Mick Landauer: My Heart Story, Part II
By the time he was 16 years old, Mick Landauer had gone through two major heart surgeries, but he didn’t let that stop him from graduating from high school when he was 17 and taking a road trip to Colorado with a friend.
“Heart surgeries were not an everyday thing,” Mick said, “but Dr. Miller—the only doctor we had really known and worked with right from the start—told my parents I would ‘know’ if something was wrong with my heart based on how I felt.”
That fall, Mick went to college at the University of Iowa majored in business. Determined to pay his own way through college, he took a job on the production line at International Harvester, a farm machinery company, and made enough by working summers there to cover his tuition.
As early as his first semester at Iowa, Mick began to “know” something was wrong.
“I felt very weak going to classes one day and had to sit down and rest on the way there,” shares Mick. “I ended up going to student health and learned my heart was beating 300 beats per minute! I was sent to the hospital, so I walked to the emergency room (which is actually quite far from student health) and there was a team waiting for me.”
His diagnosis? A significant case of atrial fibrillation. “I had to look it up,” says Mick. “It’s essentially having a really fast heartbeat, but at the time I didn’t know what that was.”
Doctors calmed Mick down, promised permission to miss classes, made him call his parents, and gave him medication to slow down his heartrate.
“This happened in mid-September,” he explains. “After a month, my heart was beating 40 beats per minute, which I wasn’t used to at all, so they tried a new combination of drugs. This went on throughout the semester.”
At semester break, Mick visited Dr. Miller in Chicago. “He said medication is to make you better, not keep you better, and he told me to get off the pills,” Mick recalls. “Except for taking coumadin, I felt fine and was medication free until the age of 45.”
Mick maintained regular appointments with Dr. Miller through his college years. But after graduating from Iowa, Mick called for an appointment and learned Dr. Miller had retired and left no forwarding information.
“He was the one person who knew all about my story, so that was the hardest part,” Mick recalls. “I was simply told to look for another doctor.”
But life was busy.
“I ran my own business for 32 years—as a Mieneke Muffler franchise for 15 years and then as Bi-State Muffler & Brake (now Bi-State Auto Service Center) for 17 more years,” explains Mick.
For many years his business was running smoothly, and for quite some time, so was his heart.
While this is absolutely NOT what he would recommend to anyone now that he has fully realized the importance of regular check-ups for anyone with a CHD, Mick waited more than a decade before he looked for another doctor. At age 35, he returned to his great uncle in Chicago for advice.
“He gave me three names and I chose Dr. Marla Mendelson at Northwestern Memorial Hospital,” says Mick. “She’s been with me ever since.”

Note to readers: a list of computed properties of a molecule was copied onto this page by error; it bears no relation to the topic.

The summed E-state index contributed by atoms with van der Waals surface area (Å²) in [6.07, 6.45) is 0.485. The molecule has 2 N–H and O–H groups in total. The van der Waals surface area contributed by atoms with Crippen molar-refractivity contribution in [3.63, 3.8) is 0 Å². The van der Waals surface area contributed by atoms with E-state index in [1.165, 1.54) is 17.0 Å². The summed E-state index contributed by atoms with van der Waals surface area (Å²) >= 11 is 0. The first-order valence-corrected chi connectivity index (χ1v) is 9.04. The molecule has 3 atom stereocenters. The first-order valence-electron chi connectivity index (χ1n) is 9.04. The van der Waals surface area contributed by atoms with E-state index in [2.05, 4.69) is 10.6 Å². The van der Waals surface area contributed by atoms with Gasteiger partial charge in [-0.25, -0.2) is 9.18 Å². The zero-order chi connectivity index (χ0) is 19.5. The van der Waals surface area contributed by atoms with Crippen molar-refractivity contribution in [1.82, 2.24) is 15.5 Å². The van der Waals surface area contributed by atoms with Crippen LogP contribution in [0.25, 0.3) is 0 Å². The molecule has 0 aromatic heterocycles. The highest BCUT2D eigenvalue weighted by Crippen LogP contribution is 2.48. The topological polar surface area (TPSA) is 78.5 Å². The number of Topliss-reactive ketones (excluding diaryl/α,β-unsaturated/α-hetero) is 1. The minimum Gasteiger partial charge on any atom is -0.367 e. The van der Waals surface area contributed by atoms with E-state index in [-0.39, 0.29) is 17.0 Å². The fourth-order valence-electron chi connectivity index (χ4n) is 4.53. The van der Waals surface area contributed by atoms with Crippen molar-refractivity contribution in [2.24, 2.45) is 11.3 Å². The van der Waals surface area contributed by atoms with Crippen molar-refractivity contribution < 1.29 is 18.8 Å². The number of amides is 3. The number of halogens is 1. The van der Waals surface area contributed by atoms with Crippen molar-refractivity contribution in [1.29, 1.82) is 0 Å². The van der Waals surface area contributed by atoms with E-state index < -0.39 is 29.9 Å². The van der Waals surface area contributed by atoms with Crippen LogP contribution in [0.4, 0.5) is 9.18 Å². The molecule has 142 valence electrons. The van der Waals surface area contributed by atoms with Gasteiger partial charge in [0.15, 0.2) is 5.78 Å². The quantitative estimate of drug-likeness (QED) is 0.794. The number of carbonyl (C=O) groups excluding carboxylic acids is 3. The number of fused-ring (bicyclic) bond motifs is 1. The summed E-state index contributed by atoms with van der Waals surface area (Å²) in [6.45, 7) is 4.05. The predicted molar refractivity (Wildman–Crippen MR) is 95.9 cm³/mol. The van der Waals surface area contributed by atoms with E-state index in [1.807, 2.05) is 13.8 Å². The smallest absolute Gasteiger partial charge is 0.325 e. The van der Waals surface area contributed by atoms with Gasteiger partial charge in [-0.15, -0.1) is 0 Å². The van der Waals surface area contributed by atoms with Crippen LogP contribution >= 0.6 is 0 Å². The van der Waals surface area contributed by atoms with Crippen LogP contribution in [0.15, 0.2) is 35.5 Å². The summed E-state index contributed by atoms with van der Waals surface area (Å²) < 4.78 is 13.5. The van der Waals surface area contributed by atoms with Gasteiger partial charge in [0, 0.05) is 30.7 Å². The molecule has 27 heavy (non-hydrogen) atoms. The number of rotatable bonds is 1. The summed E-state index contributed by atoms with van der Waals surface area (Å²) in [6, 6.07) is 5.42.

With Dr. Mendelson, Mick resumed regular appointments to monitor his heart. When he was 45, tests suggested the need for surgery.
The plan was for Dr. David Wax, a surgeon at Children’s Memorial, to place stents in Mick’s right pulmonary artery. However, Dr. Wax stopped mid-surgery when he realized the artery was too clogged to make stents work. Suspecting there were other areas of concern, he asked Mick’s parents for permission to examine his heart more extensively to see what he could find.
“They brought me out of surgery and I knew my parents and Dr. Mendelson were there, but I couldn’t see them,” he says. “I was blind.”
About 90 minutes later, Mick’s sight returned.
“They must have hit a nerve or something is all I can figure out,” he shares. “Everybody had been so sober, but I was thinking, ‘If I’m blind, I’m blind. It’s part of life.”
Not long after that, Mick required open heart surgery—this one both more extensive and invasive than the attempted stent procedure. Performing his third heart surgery was Dr. Constantine Mavroudis from Children’s Memorial.
The most significant part of the surgery involved reversing the Glenn procedure from his second surgery, as his right atrium had become large enough to re-route blood flow through the heart. Dr. Mavroudis also cleaned out his right pulmonary artery, banded his left pulmonary artery to keep it from getting larger, gave him a new pulmonary valve, and—to Mick’s surprise—inserted a pacemaker…in his belly!
“That’s where they put it when they do kids, and I was done at a children’s hospital!” he laughs. “My pacemaker is now in the top of my chest, and it’s the size of a quarter!”
Mick later learned that during the open heart surgery with Dr. Mavroudis, his team installed the pacemaker to better regulate his heartbeat and control it from beating too fast, as he had experienced during his college years. Today he is on his third pacemaker and will likely need a fourth.
While technologies and treatments have changed significantly during Mick’s 63-year journey, Dr. Miller and Dr. Mendelson have been the only cardiologists he has ever known.
“I’ve gone to the right places,” he shares. “Children’s Memorial and Northwestern are so highly ranked, and Dr. Miller and Dr. Mendelson have proven they are there to take care of me, which makes me feel good. I wouldn’t trade them for anybody.”
Even now as he faces the possibility of more heart challenges, Mick knows Dr. Mendelson is looking out for him. And he has definitely learned the importance of taking things in stride. “My philosophy now is that if it’s going to happen, there’s not much you can do about it so you have to learn to deal with it.”
… TO BE CONTINUED …